Beginning in 2017, any third grader in Iowa who does not pass a basic reading assessment will repeat third grade unless they attend and pass summer school. Period. No exceptions. Dr. Robert Davis, principal at Hillside Elementary in West Des Moines, wants to make sure all of his students get to fourth grade on time. It will be a big challenge.
More than 65% of Hillside students fall below the poverty line. Student turnover at the school is between 18-20% every year. Nearly half are minority students and 19 different languages are spoken by its many ESL students. A new reading intervention helping with fluency and decoding, called Access Code, developed in Iowa by Drs. Carolyn Brown and Jerry Zimmermann, is helping Davis reach his goal.
“Jerry and Carolyn are brilliant,” said Davis. If a child doesn’t have these word recognition skills and cannot automatically apply them by third grade, they may never catch up, Davis explained. Most schools teach reading using a mastery model with tools such as flashcards and lots of repetition. While effective for some students, this method does not work for many struggling readers. Access Code uses an entirely different approach to learning. Employing computer-based instruction and teacher-led activities, Access Code systematically varies the types of practice students perform in order to help them acquire and generalize word recognition skills.
Brown and Zimmermann, both Ph.Ds in Speech Pathology and Audiology, have done this before. About 25 years ago they developed another program, Breakthrough to Literacy, which was later purchased by the Chicago Tribune. Although Breakthrough to Literacy was a nationally recognized, comprehensive reading program, it still left students behind. Brown and Zimmermann were intent on finding out why. They turned to an entirely different learning model that has been proven effective in many different domains; sports, medical education, music education, etc. They put together a team to determine if this learning model, the varied practice model, could help the students left behind by most every other curriculum. They developed Access Code and collaborated in its refinement and testing with two experimental psychologists at the University of Iowa, Drs. Bob McMurray and Eliot Hazeltine.
“Access Code looks at learning and the role of the teacher differently,” Brown said. “It focuses on ‘how’ students learn rather than ‘what’ they must know.” Once they began to develop the program, they worked for a year with one at-risk student and her dedicated teacher in a local school. The student had experienced a number of reading interventions with little success before meeting Brown and Zimmermann. “We designed an approach that we thought might work to help her retain and generalize the skills she needed, and trained the teacher to deliver the curriculum,” Zimmermann said. The student showed up 15 minutes before school every day to use the new curriculum and within a year was reading at grade level.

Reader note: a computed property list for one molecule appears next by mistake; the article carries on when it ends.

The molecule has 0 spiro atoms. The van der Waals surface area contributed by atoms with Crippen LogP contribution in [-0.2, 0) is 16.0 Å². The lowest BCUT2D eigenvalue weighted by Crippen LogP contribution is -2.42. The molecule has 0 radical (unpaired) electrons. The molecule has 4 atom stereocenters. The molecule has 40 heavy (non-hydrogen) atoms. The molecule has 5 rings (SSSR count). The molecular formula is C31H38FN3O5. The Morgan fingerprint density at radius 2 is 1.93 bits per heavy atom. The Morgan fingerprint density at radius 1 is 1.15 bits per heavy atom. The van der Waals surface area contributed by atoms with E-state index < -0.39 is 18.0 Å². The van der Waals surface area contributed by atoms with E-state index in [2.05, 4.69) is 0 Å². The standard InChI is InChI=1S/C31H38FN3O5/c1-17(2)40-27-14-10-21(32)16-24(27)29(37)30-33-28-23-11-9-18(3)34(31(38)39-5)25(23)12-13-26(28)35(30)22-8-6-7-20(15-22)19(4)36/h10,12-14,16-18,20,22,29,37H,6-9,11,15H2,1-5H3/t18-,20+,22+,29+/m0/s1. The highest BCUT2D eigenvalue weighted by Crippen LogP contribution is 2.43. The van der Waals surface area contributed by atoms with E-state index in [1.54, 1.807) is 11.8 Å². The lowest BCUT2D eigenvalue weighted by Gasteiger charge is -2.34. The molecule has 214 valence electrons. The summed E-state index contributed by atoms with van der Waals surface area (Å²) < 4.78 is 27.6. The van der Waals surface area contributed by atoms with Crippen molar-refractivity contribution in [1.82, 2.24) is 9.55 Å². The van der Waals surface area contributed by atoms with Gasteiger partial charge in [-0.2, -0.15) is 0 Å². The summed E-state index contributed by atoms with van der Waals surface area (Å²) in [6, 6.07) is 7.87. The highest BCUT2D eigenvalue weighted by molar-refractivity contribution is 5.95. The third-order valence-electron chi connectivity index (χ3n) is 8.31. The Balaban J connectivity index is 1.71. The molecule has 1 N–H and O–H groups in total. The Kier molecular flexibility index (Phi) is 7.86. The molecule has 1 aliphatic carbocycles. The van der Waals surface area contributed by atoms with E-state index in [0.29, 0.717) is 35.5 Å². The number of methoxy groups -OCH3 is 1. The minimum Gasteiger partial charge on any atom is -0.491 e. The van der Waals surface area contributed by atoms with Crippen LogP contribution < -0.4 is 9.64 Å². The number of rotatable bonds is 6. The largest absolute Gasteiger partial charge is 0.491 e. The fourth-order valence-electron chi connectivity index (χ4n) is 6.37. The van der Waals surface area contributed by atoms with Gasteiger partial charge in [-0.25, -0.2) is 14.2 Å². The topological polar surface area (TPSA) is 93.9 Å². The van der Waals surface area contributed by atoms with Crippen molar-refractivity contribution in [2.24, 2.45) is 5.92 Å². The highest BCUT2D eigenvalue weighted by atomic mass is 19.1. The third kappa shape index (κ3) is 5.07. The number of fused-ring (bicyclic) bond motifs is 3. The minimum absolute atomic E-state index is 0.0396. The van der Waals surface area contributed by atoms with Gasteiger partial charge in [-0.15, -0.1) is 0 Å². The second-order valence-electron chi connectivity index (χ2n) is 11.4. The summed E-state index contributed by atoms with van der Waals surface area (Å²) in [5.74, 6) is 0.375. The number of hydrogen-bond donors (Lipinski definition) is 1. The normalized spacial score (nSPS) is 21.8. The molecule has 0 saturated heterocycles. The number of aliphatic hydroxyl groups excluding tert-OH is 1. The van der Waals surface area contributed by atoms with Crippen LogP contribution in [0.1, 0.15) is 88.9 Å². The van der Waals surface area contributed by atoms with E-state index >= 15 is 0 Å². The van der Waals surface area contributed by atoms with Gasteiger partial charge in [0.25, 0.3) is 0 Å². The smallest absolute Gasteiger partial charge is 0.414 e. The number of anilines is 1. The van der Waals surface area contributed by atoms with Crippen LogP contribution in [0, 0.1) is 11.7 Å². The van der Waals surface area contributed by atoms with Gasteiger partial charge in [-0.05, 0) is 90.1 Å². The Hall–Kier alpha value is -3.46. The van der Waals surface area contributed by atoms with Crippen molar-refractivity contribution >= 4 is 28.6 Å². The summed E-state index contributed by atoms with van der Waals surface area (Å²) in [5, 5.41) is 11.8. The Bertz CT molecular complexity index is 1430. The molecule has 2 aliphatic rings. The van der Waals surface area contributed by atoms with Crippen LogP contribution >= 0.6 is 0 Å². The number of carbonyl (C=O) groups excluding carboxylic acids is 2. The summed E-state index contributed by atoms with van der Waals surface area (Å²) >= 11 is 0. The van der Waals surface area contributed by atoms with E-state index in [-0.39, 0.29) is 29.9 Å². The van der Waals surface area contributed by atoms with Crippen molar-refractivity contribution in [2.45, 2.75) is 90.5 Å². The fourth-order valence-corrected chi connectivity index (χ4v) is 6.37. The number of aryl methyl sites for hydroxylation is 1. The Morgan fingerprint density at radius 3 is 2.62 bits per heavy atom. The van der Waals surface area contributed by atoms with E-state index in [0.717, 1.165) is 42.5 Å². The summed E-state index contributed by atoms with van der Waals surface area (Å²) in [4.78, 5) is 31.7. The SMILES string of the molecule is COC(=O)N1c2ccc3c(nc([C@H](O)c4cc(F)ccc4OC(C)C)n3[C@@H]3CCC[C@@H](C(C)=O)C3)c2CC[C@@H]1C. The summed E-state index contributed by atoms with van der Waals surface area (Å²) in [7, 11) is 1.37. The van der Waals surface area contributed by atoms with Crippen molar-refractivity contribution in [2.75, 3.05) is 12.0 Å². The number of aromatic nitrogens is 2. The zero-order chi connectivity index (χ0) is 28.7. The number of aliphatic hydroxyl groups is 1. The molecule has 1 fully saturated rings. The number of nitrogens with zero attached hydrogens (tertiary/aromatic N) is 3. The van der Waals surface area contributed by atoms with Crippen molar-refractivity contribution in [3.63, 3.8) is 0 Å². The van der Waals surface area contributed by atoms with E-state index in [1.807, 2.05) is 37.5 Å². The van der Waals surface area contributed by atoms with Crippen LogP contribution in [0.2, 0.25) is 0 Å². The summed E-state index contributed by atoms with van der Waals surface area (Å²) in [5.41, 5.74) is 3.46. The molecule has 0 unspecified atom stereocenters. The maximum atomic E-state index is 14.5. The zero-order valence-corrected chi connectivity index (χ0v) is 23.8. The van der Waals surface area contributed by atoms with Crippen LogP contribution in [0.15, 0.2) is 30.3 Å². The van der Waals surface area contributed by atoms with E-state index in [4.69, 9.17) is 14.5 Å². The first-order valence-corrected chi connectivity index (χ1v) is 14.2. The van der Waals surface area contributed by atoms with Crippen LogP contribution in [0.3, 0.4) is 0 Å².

Once Access Code was transferred to a technology program, Brown and Zimmermann worked very closely with Davis and his intervention team, testing it with high-risk students at Hillside Elementary. Continuing Access in the Middle Grades Those students who struggle with reading comprehension because they lack foundational skills face even greater challenges in middle school. The problem is compounded because they are no longer given reading assessments that test these foundational skills, and middle school teachers are usually not trained to identify these reading deficits. Brown and Zimmermann believe they can do something about that too. Their company, Foundations in Learning, was recently awarded a $900,000 Phase II research and development grant from the U.S. Department of Education and the Small Business Innovation Research (SBIR) program. The SBIR award is for the development of iASK, an online diagnostic assessment that will better differentiate reading problems to target the appropriate interventions. iASK builds off what has been learned in the development and implementation of Access Code.
In addition to identifying those students who lack the requisite foundational reading skills required for reading comprehension, iASK will also identify the students who may have some or many of the skills but cannot use them efficiently enough for fluent reading. Furthermore, iASK will help determine what intervention is most appropriate.
“There’s a growing awareness of the need to better serve middle school students who struggle to read. It’s a large niche for us,” Brown said. “In some of the school districts we serve, as many as fifty to sixty percent of these struggling students lack these foundational reading skills.” Brown and Zimmermann have organized an impressive team to help solve this most important problem. Drs. McMurray and Hazeltine from the University of Iowa’s Department of Psychology and Delta Center and Dr. Deborah Reed from the Florida Center for Reading Research will serve as scientists on this project. The project will be completed in the spring of 2017.